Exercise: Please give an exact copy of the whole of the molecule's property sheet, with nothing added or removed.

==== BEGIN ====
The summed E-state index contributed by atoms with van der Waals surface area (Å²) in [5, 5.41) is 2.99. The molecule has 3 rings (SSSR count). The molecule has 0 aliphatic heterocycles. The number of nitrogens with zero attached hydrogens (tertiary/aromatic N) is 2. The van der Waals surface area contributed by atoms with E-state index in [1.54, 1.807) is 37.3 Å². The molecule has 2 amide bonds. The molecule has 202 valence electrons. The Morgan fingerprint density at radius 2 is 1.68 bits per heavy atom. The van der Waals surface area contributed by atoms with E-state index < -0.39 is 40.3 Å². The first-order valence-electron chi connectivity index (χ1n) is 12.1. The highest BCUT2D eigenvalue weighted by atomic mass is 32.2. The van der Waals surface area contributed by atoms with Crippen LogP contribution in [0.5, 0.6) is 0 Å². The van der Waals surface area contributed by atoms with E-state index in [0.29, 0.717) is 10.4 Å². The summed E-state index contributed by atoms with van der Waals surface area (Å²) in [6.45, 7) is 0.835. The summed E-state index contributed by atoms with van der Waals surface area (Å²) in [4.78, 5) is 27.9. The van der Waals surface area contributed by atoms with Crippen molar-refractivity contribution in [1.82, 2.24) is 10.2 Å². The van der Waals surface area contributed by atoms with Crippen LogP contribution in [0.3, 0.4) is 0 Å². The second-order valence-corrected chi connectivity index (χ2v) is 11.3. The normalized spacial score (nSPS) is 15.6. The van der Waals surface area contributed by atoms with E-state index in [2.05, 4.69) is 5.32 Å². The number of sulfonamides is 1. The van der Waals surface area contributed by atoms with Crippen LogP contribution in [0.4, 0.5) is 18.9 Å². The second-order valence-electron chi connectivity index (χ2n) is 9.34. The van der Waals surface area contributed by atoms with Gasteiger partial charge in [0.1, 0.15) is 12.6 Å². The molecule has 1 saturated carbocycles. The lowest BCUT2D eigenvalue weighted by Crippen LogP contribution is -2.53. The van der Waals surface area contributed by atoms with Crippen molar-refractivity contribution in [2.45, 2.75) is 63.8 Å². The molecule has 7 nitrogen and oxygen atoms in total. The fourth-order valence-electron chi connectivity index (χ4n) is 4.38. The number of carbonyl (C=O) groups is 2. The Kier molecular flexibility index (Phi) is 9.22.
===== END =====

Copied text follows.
The summed E-state index contributed by atoms with van der Waals surface area (Å²) in [5, 5.41) is 2.99. The molecule has 3 rings (SSSR count). The molecule has 0 aliphatic heterocycles. The number of nitrogens with zero attached hydrogens (tertiary/aromatic N) is 2. The van der Waals surface area contributed by atoms with E-state index in [1.54, 1.807) is 37.3 Å². The molecule has 2 amide bonds. The molecule has 202 valence electrons. The Morgan fingerprint density at radius 2 is 1.68 bits per heavy atom. The van der Waals surface area contributed by atoms with E-state index < -0.39 is 40.3 Å². The first-order valence-electron chi connectivity index (χ1n) is 12.1. The highest BCUT2D eigenvalue weighted by atomic mass is 32.2. The van der Waals surface area contributed by atoms with Crippen LogP contribution in [0.5, 0.6) is 0 Å². The van der Waals surface area contributed by atoms with E-state index in [0.29, 0.717) is 10.4 Å². The summed E-state index contributed by atoms with van der Waals surface area (Å²) in [6.45, 7) is 0.835. The summed E-state index contributed by atoms with van der Waals surface area (Å²) in [4.78, 5) is 27.9. The van der Waals surface area contributed by atoms with Crippen molar-refractivity contribution in [1.82, 2.24) is 10.2 Å². The van der Waals surface area contributed by atoms with Crippen LogP contribution in [0.3, 0.4) is 0 Å². The second-order valence-corrected chi connectivity index (χ2v) is 11.3. The normalized spacial score (nSPS) is 15.6. The van der Waals surface area contributed by atoms with E-state index in [2.05, 4.69) is 5.32 Å². The number of sulfonamides is 1. The van der Waals surface area contributed by atoms with Crippen LogP contribution in [0.4, 0.5) is 18.9 Å². The second-order valence-electron chi connectivity index (χ2n) is 9.34. The van der Waals surface area contributed by atoms with Gasteiger partial charge in [0.1, 0.15) is 12.6 Å². The molecule has 1 saturated carbocycles. The lowest BCUT2D eigenvalue weighted by Crippen LogP contribution is -2.53. The van der Waals surface area contributed by atoms with Crippen molar-refractivity contribution in [2.45, 2.75) is 63.8 Å². The molecule has 7 nitrogen and oxygen atoms in total. The fourth-order valence-electron chi connectivity index (χ4n) is 4.38. The number of carbonyl (C=O) groups is 2. The Kier molecular flexibility index (Phi) is 9.22.